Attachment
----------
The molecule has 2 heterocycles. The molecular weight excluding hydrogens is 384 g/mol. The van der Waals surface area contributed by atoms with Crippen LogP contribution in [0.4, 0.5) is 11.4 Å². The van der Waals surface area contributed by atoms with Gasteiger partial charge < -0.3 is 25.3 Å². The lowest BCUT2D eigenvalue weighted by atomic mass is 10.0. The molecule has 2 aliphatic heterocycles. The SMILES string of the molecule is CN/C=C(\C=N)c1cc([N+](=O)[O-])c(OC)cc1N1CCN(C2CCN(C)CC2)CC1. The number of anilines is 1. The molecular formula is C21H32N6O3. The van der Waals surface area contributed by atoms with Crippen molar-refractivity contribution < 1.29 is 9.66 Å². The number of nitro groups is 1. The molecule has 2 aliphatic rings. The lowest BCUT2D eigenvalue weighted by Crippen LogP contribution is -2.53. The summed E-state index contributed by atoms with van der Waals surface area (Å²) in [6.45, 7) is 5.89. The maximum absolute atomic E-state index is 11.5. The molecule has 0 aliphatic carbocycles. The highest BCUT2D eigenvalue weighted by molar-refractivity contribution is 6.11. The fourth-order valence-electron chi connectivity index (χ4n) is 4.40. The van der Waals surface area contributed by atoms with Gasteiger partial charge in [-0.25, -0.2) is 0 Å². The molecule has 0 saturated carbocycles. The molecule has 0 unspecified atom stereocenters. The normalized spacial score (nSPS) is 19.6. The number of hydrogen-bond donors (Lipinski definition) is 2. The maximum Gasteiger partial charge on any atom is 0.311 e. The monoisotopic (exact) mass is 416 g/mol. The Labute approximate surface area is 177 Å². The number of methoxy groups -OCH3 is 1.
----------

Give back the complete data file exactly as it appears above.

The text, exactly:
The molecule has 2 heterocycles. The molecular weight excluding hydrogens is 384 g/mol. The van der Waals surface area contributed by atoms with Crippen LogP contribution in [0.4, 0.5) is 11.4 Å². The van der Waals surface area contributed by atoms with Gasteiger partial charge < -0.3 is 25.3 Å². The lowest BCUT2D eigenvalue weighted by atomic mass is 10.0. The molecule has 2 aliphatic heterocycles. The SMILES string of the molecule is CN/C=C(\C=N)c1cc([N+](=O)[O-])c(OC)cc1N1CCN(C2CCN(C)CC2)CC1. The number of anilines is 1. The molecular formula is C21H32N6O3. The van der Waals surface area contributed by atoms with Crippen molar-refractivity contribution < 1.29 is 9.66 Å². The number of nitro groups is 1. The molecule has 2 aliphatic rings. The lowest BCUT2D eigenvalue weighted by Crippen LogP contribution is -2.53. The summed E-state index contributed by atoms with van der Waals surface area (Å²) in [6.45, 7) is 5.89. The maximum absolute atomic E-state index is 11.5. The molecule has 0 aliphatic carbocycles. The highest BCUT2D eigenvalue weighted by molar-refractivity contribution is 6.11. The fourth-order valence-electron chi connectivity index (χ4n) is 4.40. The van der Waals surface area contributed by atoms with Gasteiger partial charge in [-0.25, -0.2) is 0 Å². The molecule has 0 saturated carbocycles. The molecule has 0 unspecified atom stereocenters. The normalized spacial score (nSPS) is 19.6. The number of hydrogen-bond donors (Lipinski definition) is 2. The maximum Gasteiger partial charge on any atom is 0.311 e. The monoisotopic (exact) mass is 416 g/mol. The Labute approximate surface area is 177 Å². The number of methoxy groups -OCH3 is 1.